May 13, 2016
When I think of the late ’90s in Philadelphia, I think of bands like Mae Pang — hardworking and unsung but not all that worried about it. I saw them throw down at places like Doc Watson’s and Sam Adams and other long gone Center City bars that hid their music in crowded corners and crawlspaces. All I remember about Mae Pang was they were loud and I liked it.
These days, Weiser’s known for another hardworking entity, the quarterly literary magazine “Philadelphia Stories,” which has been publishing short fiction, poetry and such for an impressive 11 years and counting. As publisher/executive director, she’s helped a number of local writers get their work out there.
Weiser’s first novel, “Broad Street,” released in 2008, tells the story of a band of Philly women (named Broad Street) swimming against the tide in a male-dominated Philly rock scene. Her new one, “Come As You Are” catches up with them years later when Broad Street hits the road for an unexpected reunion tour. This weekend, she and the rest of Mae Pang will shake off the dust to play a reunion show of their own — one that doubles as a book release party for “Come As You Are.” I caught up with Weiser this week.
Do the readers of 'Philadelphia Stories' know what a badass rocker you are?
Most of the people I work with at 'Philadelphia Stories' and at my day job at Tech and Learning know that I have been a musician and seem to find it pretty interesting. Because I’ve worn both hats for so long, what I find interesting is the similarity between the publishing and music industries. In both industries, there are now fewer decision-makers for the more commercial releases — the big publishing houses have swallowed most of the small presses, and the same with the music industry.
There was no Facebook or iTunes, and we used to sell these plastic discs called 'CDs.'" —Christine Weiser
However, artists now have more autonomy over whether or not their work will be released to the world. Digital publishing has leveled the playing field in both industries. That said, it’s more difficult to have your work discovered through all the noise. Musicians and writers — whether published by a big house or an indie press/label — all have to do their own marketing, which requires a whole different skill set. But, I think, ultimately, the fact that there are fewer obstacles to share your work with the world is a good thing.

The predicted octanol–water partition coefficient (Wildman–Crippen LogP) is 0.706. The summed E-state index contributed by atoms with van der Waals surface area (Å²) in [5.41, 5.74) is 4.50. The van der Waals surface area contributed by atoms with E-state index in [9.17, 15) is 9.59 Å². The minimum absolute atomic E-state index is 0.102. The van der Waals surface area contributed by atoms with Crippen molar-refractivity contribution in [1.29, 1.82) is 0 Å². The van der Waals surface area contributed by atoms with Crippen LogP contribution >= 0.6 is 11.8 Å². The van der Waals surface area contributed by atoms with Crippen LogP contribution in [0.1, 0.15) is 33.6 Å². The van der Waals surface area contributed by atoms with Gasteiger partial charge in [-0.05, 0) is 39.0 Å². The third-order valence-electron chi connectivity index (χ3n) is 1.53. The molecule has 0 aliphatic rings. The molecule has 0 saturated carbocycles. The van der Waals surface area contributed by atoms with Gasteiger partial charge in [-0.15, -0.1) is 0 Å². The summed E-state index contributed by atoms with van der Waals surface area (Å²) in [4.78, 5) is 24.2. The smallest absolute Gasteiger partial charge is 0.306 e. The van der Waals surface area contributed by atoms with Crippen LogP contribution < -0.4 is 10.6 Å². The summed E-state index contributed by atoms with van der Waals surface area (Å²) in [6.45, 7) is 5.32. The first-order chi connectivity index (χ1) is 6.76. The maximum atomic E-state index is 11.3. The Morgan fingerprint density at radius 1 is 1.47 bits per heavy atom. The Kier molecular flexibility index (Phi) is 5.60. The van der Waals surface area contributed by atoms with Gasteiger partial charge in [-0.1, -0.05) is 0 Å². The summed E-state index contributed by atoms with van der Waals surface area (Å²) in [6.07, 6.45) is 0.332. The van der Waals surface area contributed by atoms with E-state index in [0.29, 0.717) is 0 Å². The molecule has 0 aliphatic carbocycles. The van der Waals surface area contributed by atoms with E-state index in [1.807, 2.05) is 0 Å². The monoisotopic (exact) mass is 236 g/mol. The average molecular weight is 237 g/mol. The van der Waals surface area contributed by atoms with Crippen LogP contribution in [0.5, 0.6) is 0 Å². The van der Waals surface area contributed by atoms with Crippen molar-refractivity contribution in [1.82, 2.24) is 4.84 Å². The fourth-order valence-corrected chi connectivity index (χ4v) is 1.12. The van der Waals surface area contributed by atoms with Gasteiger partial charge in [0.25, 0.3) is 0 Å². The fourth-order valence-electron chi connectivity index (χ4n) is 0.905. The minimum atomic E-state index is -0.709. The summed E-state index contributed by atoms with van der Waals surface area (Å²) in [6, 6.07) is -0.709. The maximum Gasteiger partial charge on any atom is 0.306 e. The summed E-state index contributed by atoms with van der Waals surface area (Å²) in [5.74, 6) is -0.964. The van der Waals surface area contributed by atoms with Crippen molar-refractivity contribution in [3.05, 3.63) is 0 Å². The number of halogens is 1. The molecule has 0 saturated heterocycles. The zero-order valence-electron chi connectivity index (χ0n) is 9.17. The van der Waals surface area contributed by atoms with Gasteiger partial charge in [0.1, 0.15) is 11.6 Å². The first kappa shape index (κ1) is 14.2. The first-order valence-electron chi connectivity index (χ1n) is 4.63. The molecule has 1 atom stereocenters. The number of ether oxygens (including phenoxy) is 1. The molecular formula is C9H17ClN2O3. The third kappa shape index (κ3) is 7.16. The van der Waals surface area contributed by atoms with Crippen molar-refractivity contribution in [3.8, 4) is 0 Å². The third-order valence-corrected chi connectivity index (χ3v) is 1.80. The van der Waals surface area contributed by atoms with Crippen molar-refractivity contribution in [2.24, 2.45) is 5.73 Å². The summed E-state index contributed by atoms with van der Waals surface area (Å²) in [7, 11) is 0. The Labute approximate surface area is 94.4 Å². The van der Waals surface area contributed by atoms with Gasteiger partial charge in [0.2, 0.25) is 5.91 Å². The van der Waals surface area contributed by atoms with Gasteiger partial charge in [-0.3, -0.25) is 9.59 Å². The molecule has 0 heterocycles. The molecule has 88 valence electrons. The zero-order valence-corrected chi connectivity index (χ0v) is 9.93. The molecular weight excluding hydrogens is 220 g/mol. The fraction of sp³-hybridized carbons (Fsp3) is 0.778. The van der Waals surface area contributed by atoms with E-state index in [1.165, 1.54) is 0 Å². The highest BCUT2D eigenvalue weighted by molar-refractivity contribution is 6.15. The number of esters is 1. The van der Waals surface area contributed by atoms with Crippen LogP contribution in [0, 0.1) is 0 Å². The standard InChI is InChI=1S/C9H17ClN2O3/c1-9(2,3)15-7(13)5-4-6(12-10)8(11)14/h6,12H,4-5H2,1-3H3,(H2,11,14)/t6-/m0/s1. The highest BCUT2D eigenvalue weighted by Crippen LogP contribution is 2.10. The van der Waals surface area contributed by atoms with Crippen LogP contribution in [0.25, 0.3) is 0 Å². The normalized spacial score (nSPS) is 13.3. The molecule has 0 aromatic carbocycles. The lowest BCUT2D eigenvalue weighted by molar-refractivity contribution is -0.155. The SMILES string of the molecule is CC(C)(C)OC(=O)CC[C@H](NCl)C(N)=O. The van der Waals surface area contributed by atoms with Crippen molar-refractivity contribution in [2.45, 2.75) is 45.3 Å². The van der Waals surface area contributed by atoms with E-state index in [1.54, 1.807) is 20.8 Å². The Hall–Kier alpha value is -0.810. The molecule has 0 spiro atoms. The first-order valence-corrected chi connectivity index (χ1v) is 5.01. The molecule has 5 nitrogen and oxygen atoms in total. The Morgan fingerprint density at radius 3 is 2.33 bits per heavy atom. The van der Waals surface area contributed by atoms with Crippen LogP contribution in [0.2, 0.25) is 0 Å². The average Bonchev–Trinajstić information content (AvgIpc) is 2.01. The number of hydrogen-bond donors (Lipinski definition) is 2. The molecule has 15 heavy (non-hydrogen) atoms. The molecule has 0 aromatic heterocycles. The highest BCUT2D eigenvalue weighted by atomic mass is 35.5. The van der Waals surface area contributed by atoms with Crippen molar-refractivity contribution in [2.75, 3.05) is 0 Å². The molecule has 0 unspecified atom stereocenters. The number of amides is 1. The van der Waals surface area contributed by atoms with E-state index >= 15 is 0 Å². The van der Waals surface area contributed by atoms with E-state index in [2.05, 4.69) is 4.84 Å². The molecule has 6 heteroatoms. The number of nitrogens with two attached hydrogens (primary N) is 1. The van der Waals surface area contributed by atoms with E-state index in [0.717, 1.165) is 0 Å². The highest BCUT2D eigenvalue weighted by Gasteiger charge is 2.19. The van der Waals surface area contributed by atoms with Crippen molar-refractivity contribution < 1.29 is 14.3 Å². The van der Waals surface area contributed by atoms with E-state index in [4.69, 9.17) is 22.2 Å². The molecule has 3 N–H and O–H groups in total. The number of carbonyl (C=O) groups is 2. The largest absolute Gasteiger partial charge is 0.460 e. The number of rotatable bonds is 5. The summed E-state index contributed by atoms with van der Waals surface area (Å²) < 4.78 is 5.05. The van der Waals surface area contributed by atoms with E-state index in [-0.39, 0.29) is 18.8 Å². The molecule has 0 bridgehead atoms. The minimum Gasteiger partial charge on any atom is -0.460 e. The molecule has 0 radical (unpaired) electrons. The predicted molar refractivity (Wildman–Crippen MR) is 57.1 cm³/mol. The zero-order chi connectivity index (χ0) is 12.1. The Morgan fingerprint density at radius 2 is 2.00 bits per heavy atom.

The story in the first book was definitely more inspired by real life, but all of the characters in both books are inspired by real people. The lead singer in Mae Pang, Lynette Byrnes, will proudly tell you that the character of Margo was inspired by her. And I definitely share some traits with the character of her best friend, Kit.
The Philly music scene was also a big part of the first book, and the sequel takes all of these characters on the road for a whole new set of rock adventures. The father character in the book was also largely inspired by my own father — a writer, intellect and psychologist who never shied away from offering his opinion. He passed away last April, so I’m bummed he never got to read it.
Around what years was Mae Pang active?
We played from about 1994 through maybe '98? Our one and only CD came out in '95. We’ll be playing most of the songs on Saturday. It’s been fun going back and playing them again.
How long has it been since Mae Pang has played? Any rust?
After Elisa left the band, Mae Pang continued in various iterations (Gal Lombardo, The Tights) with the lead singer Lynette Byrnes and her husband, John Byrnes. We played until about 2012, when we finally gave up our futile attempt to replace Elisa. John and Lynette have kept the rust off with their project, The Byrnes, and I started playing again when Jason Cox asked Suffacox to reunite to play the recent benefit Kathapalooza with some other ’90s bands, including The Photon Band and Zonic Shockum and the latest project from Chris DiPinto (of DiPinto Guitars), Creem Circus (my husband Rob Giglio is the drummer).
We ended up having so much fun that we decided to keep Suffacox going. So, this is becoming the longest, most name-dropping answer ever, but the short version is: I’m feeling less rusty than I did last year when I picked up the bass for the first time in a looong time.
Mae Pang’s 'heyday' was the mid-’90s, and we had a lot of fun in the Philly music scene. My first novel, 'Broad Street,' culled more than a few stories from that time when we were young and stupid and didn’t have kids or other grown-up obligations. There was no Facebook or iTunes, and we used to sell these plastic discs called 'CDs.' Although there weren’t digital social networks (we didn’t even have MySpace yet!), there was a real camaraderie among Philly bands then, and I think that’s still true today. Although there seem to be fewer decision-makers booking more clubs now, I still think supporting other musicians is the best way to get gigs.
Saturday, May 14
4 p.m., free
Bourbon & Branch
702 N. Second St.